The Air Force expects the first delivery from its struggling tanker program this year -- but major defects still aren't fixed

BoeingThe Boeing KC-46 Tanker program’s first test aircraft with an aerial refuelling boom on its fifth flight, June 2015.
  • Boeing missed its own goal for delivery of the first operational KC-46 tanker, and the firm is now obligated to hand 18 of them over to the Air Force by October.
  • But several important flaws remain in the aircraft, and the firm and the government are working to resolve them.
  • The KC-46’s years-long development has been stymied by problems.

The first operational KC-46A Pegasus – the tanker being designed by Boeing to replace the ageing KC-135 – took its maiden flight on December 5.

That flight came after numerous delays and cost overruns that have stymied the tanker’s development over the past several years. Even though it got off the ground in December, Boeing admitted at the time that it would miss a self-imposed deadline to give the Air Force the first operational KC-46 by the end of 2017.

Now the Air Force expects to receive the first operational KC-46 by spring 2018, and Boeing is obligated to deliver 18 of the new tankers by October. But major defects remain unresolved, according to Aviation Week.

The most worrying deficiency is the tendency of the tanker’s boom – where the fuel flows – to scrape the surface of the aircraft receiving fuel.

The problem could endanger the aircrews involved and risks compromising the low-observable coating on stealth aircraft like the F-22 and F-35 fighters. A KC-46 with a refuelling boom contaminated by stealth coating may also have to be grounded.

US Air Force KC-46 Pegasus refuelling tanker A-10 Thunderbolt WarthogBoeing/John D. ParkerA KC-46 Pegasus refuels an A-10 Thunderbolt II with 1,500 pounds of fuel, July 15, 2016.

Representatives from the Air Force and from Boeing told Aviation Week that they are working on the problem, with personnel from the government and industry reviewing flight data to assess such incidents and compare them to international norms.

Their assessments will help decide whether changes are to be made to the camera used for refuelling on the KC-46. The Pegasus’ boom operator sits at the front of the aircraft while directing the boom, relying heavily on the camera. Older tankers have the boom operator stationed at the back of the plane to guide the boom in person. A decision on the camera is expected by March.

A Boeing spokesman said similar contact between the boom and the receiving aircraft happens with the Air Force’s current tankers as well.

A Boeing spokesman also told Aviation Week in December that an issue with the KC-46’s high-frequency radio had been resolved, but an Air Force spokeswoman said the force was still working on it, expecting to have options to address it by January.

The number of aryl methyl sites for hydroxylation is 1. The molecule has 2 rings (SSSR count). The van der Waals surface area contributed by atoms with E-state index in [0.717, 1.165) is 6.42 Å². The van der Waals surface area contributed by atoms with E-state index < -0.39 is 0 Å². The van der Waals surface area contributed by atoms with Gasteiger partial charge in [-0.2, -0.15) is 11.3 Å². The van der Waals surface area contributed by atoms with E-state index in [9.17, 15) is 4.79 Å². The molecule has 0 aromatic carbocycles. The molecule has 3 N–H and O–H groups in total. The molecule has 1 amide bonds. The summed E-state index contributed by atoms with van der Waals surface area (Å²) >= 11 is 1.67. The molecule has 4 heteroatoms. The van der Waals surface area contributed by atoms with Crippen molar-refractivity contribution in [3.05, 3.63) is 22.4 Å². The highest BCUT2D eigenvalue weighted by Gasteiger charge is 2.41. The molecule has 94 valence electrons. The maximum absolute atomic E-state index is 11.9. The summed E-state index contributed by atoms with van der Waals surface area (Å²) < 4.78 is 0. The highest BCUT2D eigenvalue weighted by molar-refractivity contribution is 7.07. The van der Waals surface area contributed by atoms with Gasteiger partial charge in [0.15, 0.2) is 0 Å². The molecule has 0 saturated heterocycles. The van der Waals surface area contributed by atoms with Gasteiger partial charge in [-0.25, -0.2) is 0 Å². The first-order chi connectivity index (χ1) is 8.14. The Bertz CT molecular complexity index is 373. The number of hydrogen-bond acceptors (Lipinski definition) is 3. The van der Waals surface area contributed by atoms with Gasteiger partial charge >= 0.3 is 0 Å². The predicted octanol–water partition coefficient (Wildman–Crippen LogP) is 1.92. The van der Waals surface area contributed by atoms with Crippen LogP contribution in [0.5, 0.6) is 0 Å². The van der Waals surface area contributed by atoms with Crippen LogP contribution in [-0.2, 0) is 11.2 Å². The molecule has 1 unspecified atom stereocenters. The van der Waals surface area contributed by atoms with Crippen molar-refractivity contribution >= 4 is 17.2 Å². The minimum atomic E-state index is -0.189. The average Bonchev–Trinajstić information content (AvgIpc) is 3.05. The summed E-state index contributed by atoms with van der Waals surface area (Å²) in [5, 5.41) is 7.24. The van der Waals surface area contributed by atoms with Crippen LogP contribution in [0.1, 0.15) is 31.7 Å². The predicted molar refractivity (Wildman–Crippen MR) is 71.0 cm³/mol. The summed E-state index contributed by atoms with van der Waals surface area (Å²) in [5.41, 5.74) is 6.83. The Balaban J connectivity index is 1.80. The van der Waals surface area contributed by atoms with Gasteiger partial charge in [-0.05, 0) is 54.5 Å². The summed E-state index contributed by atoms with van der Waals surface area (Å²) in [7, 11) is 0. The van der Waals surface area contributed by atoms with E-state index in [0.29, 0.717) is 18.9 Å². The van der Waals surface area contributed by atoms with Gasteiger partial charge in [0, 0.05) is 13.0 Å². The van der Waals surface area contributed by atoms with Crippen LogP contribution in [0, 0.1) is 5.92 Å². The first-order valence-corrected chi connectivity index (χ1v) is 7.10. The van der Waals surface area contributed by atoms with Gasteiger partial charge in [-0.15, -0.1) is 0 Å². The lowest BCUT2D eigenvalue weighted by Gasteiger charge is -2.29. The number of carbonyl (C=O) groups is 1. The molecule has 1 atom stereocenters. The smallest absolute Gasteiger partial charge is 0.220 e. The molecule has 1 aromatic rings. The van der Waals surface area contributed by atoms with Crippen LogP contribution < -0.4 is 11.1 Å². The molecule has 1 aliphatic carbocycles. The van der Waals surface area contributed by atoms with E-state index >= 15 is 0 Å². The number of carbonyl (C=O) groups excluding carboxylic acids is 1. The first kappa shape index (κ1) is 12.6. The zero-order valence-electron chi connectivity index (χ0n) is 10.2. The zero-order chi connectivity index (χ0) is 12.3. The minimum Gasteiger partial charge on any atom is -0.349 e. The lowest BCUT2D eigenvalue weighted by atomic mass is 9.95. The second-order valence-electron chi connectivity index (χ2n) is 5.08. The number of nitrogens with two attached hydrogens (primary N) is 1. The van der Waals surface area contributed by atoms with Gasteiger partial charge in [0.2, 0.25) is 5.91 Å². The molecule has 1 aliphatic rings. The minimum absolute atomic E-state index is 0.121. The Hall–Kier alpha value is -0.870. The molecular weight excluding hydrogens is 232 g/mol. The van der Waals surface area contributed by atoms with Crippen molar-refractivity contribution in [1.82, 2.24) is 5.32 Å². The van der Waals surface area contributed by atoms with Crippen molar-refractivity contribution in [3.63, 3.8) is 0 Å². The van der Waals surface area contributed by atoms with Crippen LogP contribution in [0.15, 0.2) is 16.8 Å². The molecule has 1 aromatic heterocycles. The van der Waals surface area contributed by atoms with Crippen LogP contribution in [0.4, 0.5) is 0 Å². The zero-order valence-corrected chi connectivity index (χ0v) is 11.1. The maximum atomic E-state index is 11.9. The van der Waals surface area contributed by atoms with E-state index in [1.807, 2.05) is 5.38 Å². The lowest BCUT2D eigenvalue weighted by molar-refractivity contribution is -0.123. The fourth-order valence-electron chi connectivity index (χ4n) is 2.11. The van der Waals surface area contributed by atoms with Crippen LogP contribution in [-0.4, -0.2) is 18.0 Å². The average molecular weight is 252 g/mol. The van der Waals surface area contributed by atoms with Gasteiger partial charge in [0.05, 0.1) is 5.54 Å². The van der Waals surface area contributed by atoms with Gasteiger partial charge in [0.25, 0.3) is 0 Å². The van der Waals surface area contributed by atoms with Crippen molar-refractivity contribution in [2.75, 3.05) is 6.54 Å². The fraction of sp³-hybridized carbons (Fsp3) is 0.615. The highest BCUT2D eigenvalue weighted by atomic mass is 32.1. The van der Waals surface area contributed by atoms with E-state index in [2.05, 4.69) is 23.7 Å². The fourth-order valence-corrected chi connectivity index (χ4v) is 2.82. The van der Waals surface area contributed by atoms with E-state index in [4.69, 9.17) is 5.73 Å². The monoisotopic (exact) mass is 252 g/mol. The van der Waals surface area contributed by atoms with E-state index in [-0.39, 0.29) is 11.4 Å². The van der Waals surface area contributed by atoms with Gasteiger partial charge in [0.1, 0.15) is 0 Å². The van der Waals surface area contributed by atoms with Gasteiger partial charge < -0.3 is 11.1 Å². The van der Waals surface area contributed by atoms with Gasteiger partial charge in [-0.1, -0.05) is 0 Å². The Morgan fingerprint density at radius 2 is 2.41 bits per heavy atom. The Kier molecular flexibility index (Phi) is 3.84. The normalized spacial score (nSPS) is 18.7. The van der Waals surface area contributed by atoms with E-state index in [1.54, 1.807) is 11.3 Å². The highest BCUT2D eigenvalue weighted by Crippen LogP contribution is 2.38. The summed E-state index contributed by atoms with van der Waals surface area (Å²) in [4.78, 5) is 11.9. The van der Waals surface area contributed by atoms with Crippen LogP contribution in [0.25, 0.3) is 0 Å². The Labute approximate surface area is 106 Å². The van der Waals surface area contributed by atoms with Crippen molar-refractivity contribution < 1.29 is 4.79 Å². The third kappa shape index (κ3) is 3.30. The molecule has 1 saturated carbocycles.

US Air Force KC-46 Pegasus refuelling tankerU.S. Air Force photo/Jet FabaraA KC-46 Pegasus takes its first flight at Paine Field in Everett, Washington, September 25, 2015.

The radios use the aircraft’s frame as an antenna, which sometimes creates electrical sparks. The Air Force wants to ensure they can never broadcast during refuelling in order to avoid fires.

Issues with uncommanded boom extensions when the refuelling boom disconnects from the receiving aircraft with fuel flowing have been reduced to a Category Two deficiency, an Air Force spokeswoman told Aviation Week. The solution to that problem is expected to be implemented in May, the spokeswoman said.

The Air Force still expects the first operational KC-46s by late spring, arriving at Altus Air Force Base in Oklahoma and McConnell Air Force Base in Kansas.

Air Force Gen. Carlton Everhart, chief of Air Mobility Command,told Air Force Times that once testing is finished and the new tankers start to be delivered, he expects “they’re going to clear out pretty quick” to Air Force bases.

Boeing won the contract to develop the new tanker in 2011, and the Air Force expects to buy 179 KC-46s under the $US44.5 billion program. Under the contract, Boeing is responsible for costs beyond the Air Force’s $US4.82 billion commitment. As of late 2017, the defence contractor had eaten about $US2.9 billion in pretax costs.

Despite his limited involvement in the Pentagon’s weapons programs, Defence Secretary Jim Mattis issued a stark warning to acquisition officials in November, telling them he was “unwilling (totally)” to accept flawed KC-46 tankers.

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